Statistical analysis was performed using a commercially available statistical software package (SPSS for Windows, version 21.0, IBM-SPSS, Chicago, IL). First, we examined the mean values (presented as mean ± standard deviation). Second, we corrected the IOP measurements for the dependence on CCT and corneal curvature as described above. Third we identified the ocular hypertensive group and looked for differences between the later and the ocular normotensive group in univariate analysis. Fourth, we performed a multivariate binary regression analysis with the presence of ocular hypertension as dependent variable and all parameters as independent variables which were significantly associated with ocular hypertension in the univariate analysis. We then dropped those parameters which were no longer significantly associated with ocular hypertension. Fifth, we searched for associations between the estimated CSFP and other parameters including IOP. Only one randomly selected eye per individual was included into the statistical analysis. Odds ratios (OR) 95% confidence intervals (CI) were presented. All P-values were 2-sided and were considered statistically significant when the values were smaller than 0.05.
Measurements of IOP, central corneal thickness, corneal curvature radius, blood pressure, and body height and weight and assessable optic disc photographs and OCT images were available for 6064 (87.4%) eyes. Out of these, 5280 eyes of 2819 subjects (1607 (57.0%) women) fulfilled the inclusion criteria of a normal retinal nerve fiber layer and a normal appearance of the optic nerve head. Mean age was 63.7±9.4 years (median: 62 years; range: 50 to 93 years) and mean refractive error was −0.03±1.70 diopters (median: 0.25 diopters; range: −15.0 to +7.00 diopters).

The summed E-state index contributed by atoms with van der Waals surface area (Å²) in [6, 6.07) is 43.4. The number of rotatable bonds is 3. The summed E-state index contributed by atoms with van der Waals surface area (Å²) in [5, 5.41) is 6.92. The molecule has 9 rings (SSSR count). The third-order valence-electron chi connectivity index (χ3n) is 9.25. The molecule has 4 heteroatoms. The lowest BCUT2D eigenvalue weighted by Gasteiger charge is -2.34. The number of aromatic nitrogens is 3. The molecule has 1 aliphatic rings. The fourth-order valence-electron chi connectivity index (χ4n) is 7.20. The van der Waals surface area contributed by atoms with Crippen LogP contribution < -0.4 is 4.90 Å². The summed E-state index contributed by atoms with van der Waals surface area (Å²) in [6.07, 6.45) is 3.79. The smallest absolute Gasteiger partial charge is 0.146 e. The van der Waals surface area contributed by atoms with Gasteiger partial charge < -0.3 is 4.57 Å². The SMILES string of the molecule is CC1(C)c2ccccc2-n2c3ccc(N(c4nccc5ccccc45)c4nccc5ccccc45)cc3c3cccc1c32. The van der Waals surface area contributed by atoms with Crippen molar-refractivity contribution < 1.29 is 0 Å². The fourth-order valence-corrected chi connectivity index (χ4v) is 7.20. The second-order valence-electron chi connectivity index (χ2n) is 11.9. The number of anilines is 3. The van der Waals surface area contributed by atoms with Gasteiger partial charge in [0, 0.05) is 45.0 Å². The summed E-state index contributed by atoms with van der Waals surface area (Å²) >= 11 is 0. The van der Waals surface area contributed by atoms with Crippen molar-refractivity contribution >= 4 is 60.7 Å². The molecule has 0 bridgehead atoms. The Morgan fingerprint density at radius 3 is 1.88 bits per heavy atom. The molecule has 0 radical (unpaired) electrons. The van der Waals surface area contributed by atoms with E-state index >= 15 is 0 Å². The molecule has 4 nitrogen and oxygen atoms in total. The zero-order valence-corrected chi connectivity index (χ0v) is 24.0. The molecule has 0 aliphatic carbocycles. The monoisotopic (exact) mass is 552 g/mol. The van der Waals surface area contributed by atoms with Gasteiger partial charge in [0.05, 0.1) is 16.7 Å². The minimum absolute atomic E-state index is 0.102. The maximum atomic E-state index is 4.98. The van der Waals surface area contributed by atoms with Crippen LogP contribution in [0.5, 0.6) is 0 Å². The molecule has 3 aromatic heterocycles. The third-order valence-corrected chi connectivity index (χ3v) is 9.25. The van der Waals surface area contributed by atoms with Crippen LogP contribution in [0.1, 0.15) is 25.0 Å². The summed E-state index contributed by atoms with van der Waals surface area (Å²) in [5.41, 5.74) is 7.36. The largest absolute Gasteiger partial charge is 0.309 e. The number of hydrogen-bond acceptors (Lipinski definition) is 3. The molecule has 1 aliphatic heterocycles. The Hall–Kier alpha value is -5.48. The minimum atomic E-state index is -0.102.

Mean IOP was 14.7±2.7 mm Hg (median: 14.0 mmHg; range: 5–37 mm Hg) and mean corrected IOP was 14.7±2.5 mm Hg (median: 14.5 mm Hg; range: 6.6–35.6 mm Hg). The definition of ocular hypertension was fulfilled by 70 (1.3%) eyes of 62 (2.2%) subjects (32 (52%) women). For 51 of the 70 ocular hypertensive eyes, results of frequency doubling perimetry performed at the baseline survey in 2001 were available. All test points were tested normal in 48 (94%) eyes, while one (2%) eye had one test point positive. Two additional eyes (4%) showed an unreliable visual field test result. Mean age of the ocular hypertensive subjects was 63.6±8.9 years (range: 50–84 years) and mean refractive error was 0.16±1.66 diopters (range: −5.50 to +6.38 diopters). In the ocular hypertensive group as compared with the ocular normotensive group, estimated CSFP (10.4±3.7 mm Hg versus 9.1±3.7 mm Hg; P = 0.003) and estimated TLCPD (12.1±4.5 mm Hg versus 5.5±3.8 mm Hg; P<0.001) were significantly higher (Table 1) (Fig. 2, 3). Arterial hypertension was present in 1490 (52.9%) individuals of the study population out of whom 1123 (75.4%) subjects were on antihypertensive therapy.